and she is Cousin Mattie, say,
    and he writes about the Mud March –

    only four days in a long Civil War –
    days of rain when the soldiers
    waded for six miles through deep mud

    and then had to corduroy causeways
    to go all the way back to their original position
    near Henry House, Virginia,

    when you see his defeat and how he tries
    to end the letter cheerfully, manfully,
    for her – then you can imagine such mud,

    mud that can't be dried by letters from home.
    That's all it is, fathomless mud,
    and he uses that word, fathomless.

Edward Stanley Abbott died at Gettysburg on July 8, 1863.

    photograph of an Apache resistance group by C. S. Fly, 1886

    the way we stand and look at you
    from scrubland, among thorns
    and stones, not downcast

    but looking straight at you
    and the way a woman's hands rest
    on her skirt, or a child squints

    or Naiche's hands nearly touch
    across his belt or the brambles
    flare up behind us and in front of us

    and our shadows join, but mostly
    the way we look out at you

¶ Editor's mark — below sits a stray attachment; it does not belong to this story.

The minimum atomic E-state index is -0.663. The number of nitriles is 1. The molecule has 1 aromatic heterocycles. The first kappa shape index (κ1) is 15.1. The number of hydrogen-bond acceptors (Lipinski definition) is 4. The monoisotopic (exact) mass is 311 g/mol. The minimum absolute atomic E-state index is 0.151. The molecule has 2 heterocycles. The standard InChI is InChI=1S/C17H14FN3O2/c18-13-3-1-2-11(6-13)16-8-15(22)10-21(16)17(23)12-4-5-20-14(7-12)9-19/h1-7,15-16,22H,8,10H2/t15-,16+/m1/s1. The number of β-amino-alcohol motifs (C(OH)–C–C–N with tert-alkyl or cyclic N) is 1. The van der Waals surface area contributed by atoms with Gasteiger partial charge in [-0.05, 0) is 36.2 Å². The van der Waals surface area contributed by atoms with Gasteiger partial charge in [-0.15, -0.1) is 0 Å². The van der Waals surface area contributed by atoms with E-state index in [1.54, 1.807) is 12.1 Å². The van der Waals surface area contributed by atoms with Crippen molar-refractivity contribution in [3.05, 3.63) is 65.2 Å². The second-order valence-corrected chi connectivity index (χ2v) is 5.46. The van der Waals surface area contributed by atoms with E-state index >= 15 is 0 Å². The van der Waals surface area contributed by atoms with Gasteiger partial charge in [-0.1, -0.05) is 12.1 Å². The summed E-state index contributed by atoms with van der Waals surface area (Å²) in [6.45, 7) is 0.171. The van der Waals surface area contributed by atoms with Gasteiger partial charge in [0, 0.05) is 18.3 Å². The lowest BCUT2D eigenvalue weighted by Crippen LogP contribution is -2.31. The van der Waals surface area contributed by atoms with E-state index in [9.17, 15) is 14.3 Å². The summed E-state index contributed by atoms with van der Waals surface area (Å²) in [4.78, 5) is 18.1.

from a far place, from the wrong place


    ... bounded as follows, beginning at a Spruce Tree
    & Runs North by the Needle Two Thousand
    One hundred & Ninety One perch
    on province Land to a hemlock Tree Marked

    The neo-classic public library at the top
    of a steep lawn has an entrance portico
    with four Corinthian columns. A woman
    waits there with two hardback detective novels

    then Runs East one Thousand five hundred
    & fifty Eight perch on province Land
    to a Township Adjoyning to & lying North
    of the said Narragansett Town Number three

    A river runs alongside the old woollen mill
    and follows the road out of town
    before going its own way, just a bit of it
    showing its intentions, black and hopeful –
    but rarely so since ice is taking hold now

    then Runs South on said Township
    Six hundred and forty perch to the Township
    Granted to John Simpson and others

    Once the forest lasted all the way to Canada.
    In 1740, John Badger died of consumption.
    His wife laid out breakfast for her children
    and walked alone through the snow and woods
    to the nearest settlers three miles away.
    Her neighbours came back with her,
    hollowed out a tree for a coffin

    then Runs East on said Township
    four hundred and two perch
    to a Stake & Stones

    Weak sunlight travels up and down
    a disused railroad track.
    When the track was new and silvery
    the first wood-burning engine
    whistled over it to celebrations in 1851